The second half of the LaBute New Theater Festival at St. Louis Actors' Studio presents three new compelling and well-crafted works that, while not always wholly satisfying, are thoroughly entertaining and sneakily provocative. The scripts address interesting contemporary ideas without stepping on soapboxes; they also refuse to definitively answer the questions posed. I find all three scripts present situations that persist in my mind, causing continued reflection in a way that good art often does.

The first show of the night is Neil LaBute's Hate Crime, directed by John Pierson, which was also featured in part one of the festival (a more in-depth look at this play can be found in my previous review). The show introduces us to a couple plotting the wedding day murder of the younger man's current fiancé. It's frighteningly intense and uncomfortable at times, and a second viewing gives more insight but doesn't resolve questions regarding each character's true motivation. If anything, the play engages even more when you know what's going to happen and can concentrate on all the little tells and actions that simultaneously perplex and intrigue.

How's Bruno, by Cary Pepper, smartly directed by Nancy Bell, is a wonderfully clever comedy anchored by an outstanding performance from Spencer Sickmann, who's expertly supported by Reggie Pierre, Ryan Lawson-Maeske, and Chauncy Thomas. The story is completely absurd, with just the right amount of plausibility. 

Sickmann's character glibly responds to an errant text he receives, triggering a series of surrealistically comic actions and reactions from the other characters that feel pulled from Men in Black. Similar to Waiting for the Erie Lackawanna from part one of the festival, the play captivates with its verbal dexterity. There's an abundance of everyday expressions turned to cryptic clues and implied significance for common actions. The clever premise wears a bit thin before the conclusion, however, but the play is quite enjoyable and the actors commit fully to the intentionally vague and spuriously connected storyline.

Sickmann comes across as completely natural and appropriate, while the rest of the cast is highly stylized, and frequently speaks in riddles. The dichotomy works to good effect, for the most part, and is enhanced by the sense of something sinister. The premise here is compelling and the performances a well-balanced exercise in innuendo and implication, but the show wanders without a true conflict and would benefit from a more fully developed plot. The set up is great, and I really want to dig into the mystery, but I need a little more information. Additionally, the last line of dialogue either needs to be completed or dropped. If included, it feels important that we know what coffee Sickmann's character orders. 

Tearrance Chisholm strikes a chord close to home with Sin Titulo, directed by Linda Kennedy. The story is set in St. Louis and examines the aftermath of the recent election, the tendency to medicate rather than treat psychological disorders, and some of the harsh truths of life when you're black. Chisholm introduces and explores relevant topics that could each be the focus of a play, yet they feel intrinsically entwined in a realistic and natural way. The longest show the festival has produced to date, it could easily be expanded into a full-length, two-act play.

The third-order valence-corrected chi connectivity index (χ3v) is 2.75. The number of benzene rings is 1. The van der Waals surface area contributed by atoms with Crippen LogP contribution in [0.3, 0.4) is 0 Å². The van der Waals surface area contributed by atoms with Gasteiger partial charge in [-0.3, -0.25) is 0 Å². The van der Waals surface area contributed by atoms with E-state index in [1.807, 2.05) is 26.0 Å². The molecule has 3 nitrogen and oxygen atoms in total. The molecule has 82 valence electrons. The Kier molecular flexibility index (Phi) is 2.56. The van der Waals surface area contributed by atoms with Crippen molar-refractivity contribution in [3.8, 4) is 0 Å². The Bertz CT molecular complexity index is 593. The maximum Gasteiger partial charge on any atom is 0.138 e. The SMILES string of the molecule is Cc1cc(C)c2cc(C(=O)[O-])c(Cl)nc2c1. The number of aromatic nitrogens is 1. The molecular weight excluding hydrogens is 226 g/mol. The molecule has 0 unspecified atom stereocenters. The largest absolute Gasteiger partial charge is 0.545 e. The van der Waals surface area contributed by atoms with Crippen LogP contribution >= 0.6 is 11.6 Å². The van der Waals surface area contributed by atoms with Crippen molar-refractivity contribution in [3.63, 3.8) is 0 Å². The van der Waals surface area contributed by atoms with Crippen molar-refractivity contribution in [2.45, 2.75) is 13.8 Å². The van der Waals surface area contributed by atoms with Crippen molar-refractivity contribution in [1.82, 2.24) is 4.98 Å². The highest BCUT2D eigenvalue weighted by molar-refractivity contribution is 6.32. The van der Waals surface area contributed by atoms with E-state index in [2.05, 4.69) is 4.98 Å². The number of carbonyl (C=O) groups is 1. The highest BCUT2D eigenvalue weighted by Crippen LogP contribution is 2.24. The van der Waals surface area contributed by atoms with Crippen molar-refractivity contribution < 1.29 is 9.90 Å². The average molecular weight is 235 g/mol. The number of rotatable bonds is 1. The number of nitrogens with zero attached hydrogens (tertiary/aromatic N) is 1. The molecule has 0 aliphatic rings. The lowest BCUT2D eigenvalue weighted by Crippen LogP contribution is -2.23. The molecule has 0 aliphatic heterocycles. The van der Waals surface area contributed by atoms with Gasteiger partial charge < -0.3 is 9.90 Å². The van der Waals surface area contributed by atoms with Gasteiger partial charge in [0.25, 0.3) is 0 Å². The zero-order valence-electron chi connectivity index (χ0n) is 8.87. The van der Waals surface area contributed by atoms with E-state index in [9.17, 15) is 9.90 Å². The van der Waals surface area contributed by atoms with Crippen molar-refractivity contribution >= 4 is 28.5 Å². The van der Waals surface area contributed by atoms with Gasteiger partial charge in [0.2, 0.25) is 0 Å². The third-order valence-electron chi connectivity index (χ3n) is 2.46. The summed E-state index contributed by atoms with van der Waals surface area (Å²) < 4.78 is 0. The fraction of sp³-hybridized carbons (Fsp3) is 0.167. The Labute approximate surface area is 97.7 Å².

Reggie Pierre is sympathetic and relatable as a former campaign manager wrestling with a sense of inertia and ineffectiveness following the presidential election. His wife, played with just the right strength and sensitivity by Patrice Foster, feels powerless to shake her husband's malaise, but she's willing to try anything. Her brother, played with an easy authenticity by Jaz Tucker, shows up at their door unexpectedly and throws a much-needed monkey wrench into their routine. The politically and socially infused show isn't neat and tidy, and that's what works; though the ending could use some rethinking.

There were a few other aspects of the show that puzzled me, as well. It's not clear why Pierre's character decides to take Tucker's prescription pills, though they initially seem to spur him to action. That confusion is compounded when Foster takes one of the pills and simply falls asleep. Pierre delivers an excellent monologue on finding himself stuck in Chesterfield, with a dead phone battery and not enough cash to get home. The perspective that moment affords him, a black, well-educated man, is understated but nonetheless hits a nerve. I only wish some of Tucker's paranoia regarding the mysterious organization known as Sin Titulo was as well articulated (though audience members familiar with the comic series may have a better grasp of the concept). 

This year's LaBute New Theater Festival, running through July 30, 2017 at St. Louis Actors' Studio, is the most wholly satisfying yet. The plays are well written, if a bit over indulgent at times, and the performances are sharp and compelling. Though they may benefit from a little tightening, the three plays featured in part two deliver intriguing, thought provoking theater. 

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